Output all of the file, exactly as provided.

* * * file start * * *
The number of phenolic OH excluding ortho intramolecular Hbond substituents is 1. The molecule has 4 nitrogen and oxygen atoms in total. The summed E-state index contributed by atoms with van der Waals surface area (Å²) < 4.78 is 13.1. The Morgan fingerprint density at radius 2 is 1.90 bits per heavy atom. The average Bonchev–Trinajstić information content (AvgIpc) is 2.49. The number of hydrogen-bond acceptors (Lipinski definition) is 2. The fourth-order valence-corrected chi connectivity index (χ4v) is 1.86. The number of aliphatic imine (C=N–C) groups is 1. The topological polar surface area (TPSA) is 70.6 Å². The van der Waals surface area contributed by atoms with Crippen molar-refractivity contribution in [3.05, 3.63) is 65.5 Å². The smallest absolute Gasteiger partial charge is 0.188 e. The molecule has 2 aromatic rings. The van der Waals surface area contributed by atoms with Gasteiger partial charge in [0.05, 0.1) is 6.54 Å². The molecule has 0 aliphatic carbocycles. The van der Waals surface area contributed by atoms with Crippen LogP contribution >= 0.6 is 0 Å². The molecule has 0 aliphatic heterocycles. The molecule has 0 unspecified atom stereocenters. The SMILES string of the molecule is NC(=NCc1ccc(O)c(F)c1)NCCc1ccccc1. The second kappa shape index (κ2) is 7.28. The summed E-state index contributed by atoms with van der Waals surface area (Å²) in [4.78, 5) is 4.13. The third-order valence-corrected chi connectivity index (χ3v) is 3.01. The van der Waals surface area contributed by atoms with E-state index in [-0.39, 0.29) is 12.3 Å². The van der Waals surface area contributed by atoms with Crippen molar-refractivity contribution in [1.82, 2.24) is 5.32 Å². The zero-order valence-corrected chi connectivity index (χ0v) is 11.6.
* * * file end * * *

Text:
The number of phenolic OH excluding ortho intramolecular Hbond substituents is 1. The molecule has 4 nitrogen and oxygen atoms in total. The summed E-state index contributed by atoms with van der Waals surface area (Å²) < 4.78 is 13.1. The Morgan fingerprint density at radius 2 is 1.90 bits per heavy atom. The average Bonchev–Trinajstić information content (AvgIpc) is 2.49. The number of hydrogen-bond acceptors (Lipinski definition) is 2. The fourth-order valence-corrected chi connectivity index (χ4v) is 1.86. The number of aliphatic imine (C=N–C) groups is 1. The topological polar surface area (TPSA) is 70.6 Å². The van der Waals surface area contributed by atoms with Crippen molar-refractivity contribution in [3.05, 3.63) is 65.5 Å². The smallest absolute Gasteiger partial charge is 0.188 e. The molecule has 2 aromatic rings. The van der Waals surface area contributed by atoms with Gasteiger partial charge in [0.05, 0.1) is 6.54 Å². The molecule has 0 aliphatic carbocycles. The van der Waals surface area contributed by atoms with Crippen LogP contribution >= 0.6 is 0 Å². The molecule has 0 aliphatic heterocycles. The molecule has 0 unspecified atom stereocenters. The SMILES string of the molecule is NC(=NCc1ccc(O)c(F)c1)NCCc1ccccc1. The second kappa shape index (κ2) is 7.28. The summed E-state index contributed by atoms with van der Waals surface area (Å²) in [4.78, 5) is 4.13. The third-order valence-corrected chi connectivity index (χ3v) is 3.01. The van der Waals surface area contributed by atoms with E-state index in [-0.39, 0.29) is 12.3 Å². The van der Waals surface area contributed by atoms with Crippen molar-refractivity contribution in [1.82, 2.24) is 5.32 Å². The zero-order valence-corrected chi connectivity index (χ0v) is 11.6.